Movement Matters and ANIMALS MOVE

I am excited and proud to share a guest post today by my colleague and famous picture book author Jane Whittingham. You may have seen Jane’s books on your library shelves, at bookstores, or on many of my storytime books lists. In sum, they rock. And the good news is she has another one out this year! It’s my honour to shine a spotlight on this Canadian title that is sure to be a storytime hit. Here’s Jane to introduce her newest title, Animals Move.

A wise instructor once said that I could try and force young children to sit still for the entirety of a program, or I could harness their natural energy and exuberance and use it to my advantage. As anyone who’s read any of my books or experienced any of my programs will tell you, I always, always choose the latter. 

I strongly believe in the importance of movement, especially in early childhood, and I’m not the only one – a growing body of research consistently “shows a link between cognitive development and movement, meaning children need opportunities to move so they can learn” (Amor). Physical activity isn’t only good for children’s physical health, it also plays an important role in their emotional well-being, as well (“Physical activity for children: how much”) . When it comes to movement in early childhood, as the NHS puts it, “all movement counts. The more the better.” (“Physical activity guidelines for children (under 5 years)”)

This awareness of the importance of healthy movement inspired me to write my most recent storytime picture book, ANIMALS MOVE (Pajama Press, 2022). Full colour photographs show an assortment of adorable baby animals and exuberant children wiggling, jumping, wobbling, grooving and otherwise moving their bodies. While working on the book, my editor and I strove to create as inclusive and diverse a book as possible, recognizing that movement can take many different, but equally important, forms. Healthy movement is important for all young children, but what that movement looks like and the forms it takes will of course vary from child to child, and situation to situation. There’s no one way to be a child, and as such, there’s no one way to move your body.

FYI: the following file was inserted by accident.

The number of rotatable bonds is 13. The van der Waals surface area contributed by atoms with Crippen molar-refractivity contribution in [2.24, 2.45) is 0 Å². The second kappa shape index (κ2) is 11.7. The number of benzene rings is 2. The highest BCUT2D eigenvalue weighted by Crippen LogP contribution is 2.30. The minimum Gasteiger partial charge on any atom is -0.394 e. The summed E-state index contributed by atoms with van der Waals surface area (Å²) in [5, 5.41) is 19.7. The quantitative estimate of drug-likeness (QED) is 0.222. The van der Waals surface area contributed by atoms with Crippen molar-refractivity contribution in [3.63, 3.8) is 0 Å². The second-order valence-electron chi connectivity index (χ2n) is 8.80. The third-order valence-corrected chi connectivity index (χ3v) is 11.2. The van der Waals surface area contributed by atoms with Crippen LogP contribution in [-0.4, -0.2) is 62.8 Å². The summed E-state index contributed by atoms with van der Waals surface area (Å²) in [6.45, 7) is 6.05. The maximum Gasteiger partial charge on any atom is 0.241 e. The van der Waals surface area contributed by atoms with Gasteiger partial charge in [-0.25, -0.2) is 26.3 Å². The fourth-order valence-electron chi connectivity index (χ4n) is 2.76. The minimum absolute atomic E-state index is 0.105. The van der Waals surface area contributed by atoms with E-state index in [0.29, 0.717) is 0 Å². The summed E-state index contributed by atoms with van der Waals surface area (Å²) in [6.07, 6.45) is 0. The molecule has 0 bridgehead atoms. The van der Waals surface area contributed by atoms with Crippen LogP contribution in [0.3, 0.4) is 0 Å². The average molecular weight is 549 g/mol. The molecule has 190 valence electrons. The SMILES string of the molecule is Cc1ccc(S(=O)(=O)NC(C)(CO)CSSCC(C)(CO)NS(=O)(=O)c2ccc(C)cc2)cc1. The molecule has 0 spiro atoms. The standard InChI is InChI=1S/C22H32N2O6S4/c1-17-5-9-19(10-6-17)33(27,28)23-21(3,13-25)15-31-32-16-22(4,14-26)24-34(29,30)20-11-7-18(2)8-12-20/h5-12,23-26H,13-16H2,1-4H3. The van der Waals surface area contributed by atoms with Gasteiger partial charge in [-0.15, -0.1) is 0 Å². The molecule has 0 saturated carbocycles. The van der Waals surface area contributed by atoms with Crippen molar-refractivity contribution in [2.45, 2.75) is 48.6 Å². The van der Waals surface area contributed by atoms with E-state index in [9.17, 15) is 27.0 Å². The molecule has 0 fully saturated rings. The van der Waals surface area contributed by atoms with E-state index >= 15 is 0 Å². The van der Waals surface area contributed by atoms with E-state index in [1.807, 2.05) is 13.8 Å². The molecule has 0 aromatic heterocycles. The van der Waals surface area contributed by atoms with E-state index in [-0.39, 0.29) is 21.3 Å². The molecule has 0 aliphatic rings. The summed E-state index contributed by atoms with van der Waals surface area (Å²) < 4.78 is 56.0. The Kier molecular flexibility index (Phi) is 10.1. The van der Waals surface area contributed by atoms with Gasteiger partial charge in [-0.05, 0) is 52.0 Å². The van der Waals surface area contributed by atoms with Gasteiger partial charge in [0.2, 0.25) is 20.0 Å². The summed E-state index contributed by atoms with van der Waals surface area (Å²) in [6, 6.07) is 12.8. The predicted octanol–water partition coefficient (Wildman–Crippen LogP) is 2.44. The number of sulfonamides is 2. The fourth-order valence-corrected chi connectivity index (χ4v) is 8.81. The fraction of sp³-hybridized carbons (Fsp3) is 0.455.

My hope is that ANIMALS MOVE will be a valuable addition to storytime and circle time collections, and will support children’s librarians, early childhood educators and caregivers as they support children’s healthy physical, emotional and intellectual growth and development. If you happen to use ANIMALS MOVE in a program, I would absolutely love to hear about it! 

Jane Whittingham is a Canadian children’s librarian, picture book author and mum. 

Works Cited

Amor, Jacqueline. “Movement Builds a Child’s Brain – Articles Articles.” Penn State Extension, 18 May 2020, https://extension.psu.edu/movement-builds-a-childs-brain. Accessed 5 April 2022.

“Physical activity for children: how much.” Raising Children Network, 20 April 2020, https://raisingchildren.net.au/toddlers/nutrition-fitness/physical-activity/physical-activity-how-much. Accessed 5 April 2022.

“Physical activity guidelines for children (under 5 years).” NHS, https://www.nhs.uk/live-well/exercise/exercise-guidelines/physical-activity-guidelines-children-under-five-years/. Accessed 5 April 2022.

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